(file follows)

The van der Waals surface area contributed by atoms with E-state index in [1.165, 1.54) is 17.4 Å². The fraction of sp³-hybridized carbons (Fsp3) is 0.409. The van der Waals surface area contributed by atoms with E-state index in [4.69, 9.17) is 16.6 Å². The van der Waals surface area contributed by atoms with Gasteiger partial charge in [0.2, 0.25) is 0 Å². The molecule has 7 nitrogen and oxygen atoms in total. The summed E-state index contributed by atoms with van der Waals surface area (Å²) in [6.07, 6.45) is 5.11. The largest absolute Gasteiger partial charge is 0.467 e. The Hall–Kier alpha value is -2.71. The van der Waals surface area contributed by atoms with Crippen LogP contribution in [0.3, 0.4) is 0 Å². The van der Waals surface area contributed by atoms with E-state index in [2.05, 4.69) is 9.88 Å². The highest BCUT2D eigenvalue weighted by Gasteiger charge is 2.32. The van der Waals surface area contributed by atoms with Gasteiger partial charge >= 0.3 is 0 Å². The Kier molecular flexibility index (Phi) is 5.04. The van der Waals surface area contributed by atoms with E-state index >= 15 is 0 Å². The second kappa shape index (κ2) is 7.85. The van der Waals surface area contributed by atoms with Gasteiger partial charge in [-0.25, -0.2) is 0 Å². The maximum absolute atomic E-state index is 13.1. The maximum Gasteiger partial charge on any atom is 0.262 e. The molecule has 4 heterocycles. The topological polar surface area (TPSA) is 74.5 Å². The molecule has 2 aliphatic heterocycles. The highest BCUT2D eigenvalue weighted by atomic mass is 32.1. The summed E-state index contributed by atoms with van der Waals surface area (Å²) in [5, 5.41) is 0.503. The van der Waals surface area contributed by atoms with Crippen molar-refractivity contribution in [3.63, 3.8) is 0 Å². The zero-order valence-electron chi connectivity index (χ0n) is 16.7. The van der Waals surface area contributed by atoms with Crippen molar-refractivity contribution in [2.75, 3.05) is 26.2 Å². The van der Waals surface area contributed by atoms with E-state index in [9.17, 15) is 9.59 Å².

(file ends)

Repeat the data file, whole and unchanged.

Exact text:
The van der Waals surface area contributed by atoms with E-state index in [1.165, 1.54) is 17.4 Å². The fraction of sp³-hybridized carbons (Fsp3) is 0.409. The van der Waals surface area contributed by atoms with E-state index in [4.69, 9.17) is 16.6 Å². The van der Waals surface area contributed by atoms with Gasteiger partial charge in [0.2, 0.25) is 0 Å². The molecule has 7 nitrogen and oxygen atoms in total. The summed E-state index contributed by atoms with van der Waals surface area (Å²) in [6.07, 6.45) is 5.11. The largest absolute Gasteiger partial charge is 0.467 e. The Hall–Kier alpha value is -2.71. The van der Waals surface area contributed by atoms with Crippen LogP contribution in [0.3, 0.4) is 0 Å². The van der Waals surface area contributed by atoms with E-state index in [2.05, 4.69) is 9.88 Å². The highest BCUT2D eigenvalue weighted by Gasteiger charge is 2.32. The van der Waals surface area contributed by atoms with Gasteiger partial charge >= 0.3 is 0 Å². The Kier molecular flexibility index (Phi) is 5.04. The van der Waals surface area contributed by atoms with E-state index >= 15 is 0 Å². The second kappa shape index (κ2) is 7.85. The van der Waals surface area contributed by atoms with Gasteiger partial charge in [-0.25, -0.2) is 0 Å². The maximum absolute atomic E-state index is 13.1. The maximum Gasteiger partial charge on any atom is 0.262 e. The molecule has 4 heterocycles. The topological polar surface area (TPSA) is 74.5 Å². The molecule has 2 aliphatic heterocycles. The highest BCUT2D eigenvalue weighted by atomic mass is 32.1. The summed E-state index contributed by atoms with van der Waals surface area (Å²) in [5, 5.41) is 0.503. The van der Waals surface area contributed by atoms with Crippen molar-refractivity contribution in [3.63, 3.8) is 0 Å². The zero-order valence-electron chi connectivity index (χ0n) is 16.7. The van der Waals surface area contributed by atoms with Crippen molar-refractivity contribution in [2.75, 3.05) is 26.2 Å². The van der Waals surface area contributed by atoms with E-state index in [9.17, 15) is 9.59 Å².